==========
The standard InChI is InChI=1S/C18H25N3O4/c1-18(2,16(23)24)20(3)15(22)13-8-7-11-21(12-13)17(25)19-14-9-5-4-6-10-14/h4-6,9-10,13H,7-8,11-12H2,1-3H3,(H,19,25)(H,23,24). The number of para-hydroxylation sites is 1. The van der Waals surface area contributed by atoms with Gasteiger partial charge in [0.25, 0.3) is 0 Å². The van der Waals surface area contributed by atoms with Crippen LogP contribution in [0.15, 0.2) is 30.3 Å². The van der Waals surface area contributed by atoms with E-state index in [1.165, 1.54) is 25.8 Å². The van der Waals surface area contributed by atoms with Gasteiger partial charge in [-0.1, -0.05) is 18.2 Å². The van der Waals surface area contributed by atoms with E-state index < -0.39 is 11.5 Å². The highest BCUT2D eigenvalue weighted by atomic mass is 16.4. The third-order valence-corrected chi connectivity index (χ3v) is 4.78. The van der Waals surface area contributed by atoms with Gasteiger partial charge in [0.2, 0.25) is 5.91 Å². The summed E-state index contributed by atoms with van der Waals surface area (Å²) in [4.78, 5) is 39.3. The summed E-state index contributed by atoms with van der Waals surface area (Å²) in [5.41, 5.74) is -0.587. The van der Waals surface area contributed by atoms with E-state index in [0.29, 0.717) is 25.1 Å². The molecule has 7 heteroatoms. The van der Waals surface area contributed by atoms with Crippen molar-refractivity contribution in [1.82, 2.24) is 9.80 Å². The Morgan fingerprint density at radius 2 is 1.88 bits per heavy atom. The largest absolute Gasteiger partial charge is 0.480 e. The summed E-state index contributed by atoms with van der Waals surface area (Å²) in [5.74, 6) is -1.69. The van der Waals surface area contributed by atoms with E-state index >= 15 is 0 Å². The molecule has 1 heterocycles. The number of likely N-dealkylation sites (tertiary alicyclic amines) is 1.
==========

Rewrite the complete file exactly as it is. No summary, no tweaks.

The standard InChI is InChI=1S/C18H25N3O4/c1-18(2,16(23)24)20(3)15(22)13-8-7-11-21(12-13)17(25)19-14-9-5-4-6-10-14/h4-6,9-10,13H,7-8,11-12H2,1-3H3,(H,19,25)(H,23,24). The number of para-hydroxylation sites is 1. The van der Waals surface area contributed by atoms with Gasteiger partial charge in [0.25, 0.3) is 0 Å². The van der Waals surface area contributed by atoms with Crippen LogP contribution in [0.15, 0.2) is 30.3 Å². The van der Waals surface area contributed by atoms with E-state index in [1.165, 1.54) is 25.8 Å². The van der Waals surface area contributed by atoms with Gasteiger partial charge in [-0.1, -0.05) is 18.2 Å². The van der Waals surface area contributed by atoms with E-state index < -0.39 is 11.5 Å². The highest BCUT2D eigenvalue weighted by atomic mass is 16.4. The third-order valence-corrected chi connectivity index (χ3v) is 4.78. The van der Waals surface area contributed by atoms with Gasteiger partial charge in [0.2, 0.25) is 5.91 Å². The summed E-state index contributed by atoms with van der Waals surface area (Å²) in [4.78, 5) is 39.3. The summed E-state index contributed by atoms with van der Waals surface area (Å²) in [5.41, 5.74) is -0.587. The van der Waals surface area contributed by atoms with E-state index in [0.29, 0.717) is 25.1 Å². The molecule has 7 heteroatoms. The van der Waals surface area contributed by atoms with Crippen molar-refractivity contribution in [1.82, 2.24) is 9.80 Å². The Morgan fingerprint density at radius 2 is 1.88 bits per heavy atom. The largest absolute Gasteiger partial charge is 0.480 e. The summed E-state index contributed by atoms with van der Waals surface area (Å²) in [5.74, 6) is -1.69. The van der Waals surface area contributed by atoms with E-state index >= 15 is 0 Å². The molecule has 1 heterocycles. The number of likely N-dealkylation sites (tertiary alicyclic amines) is 1.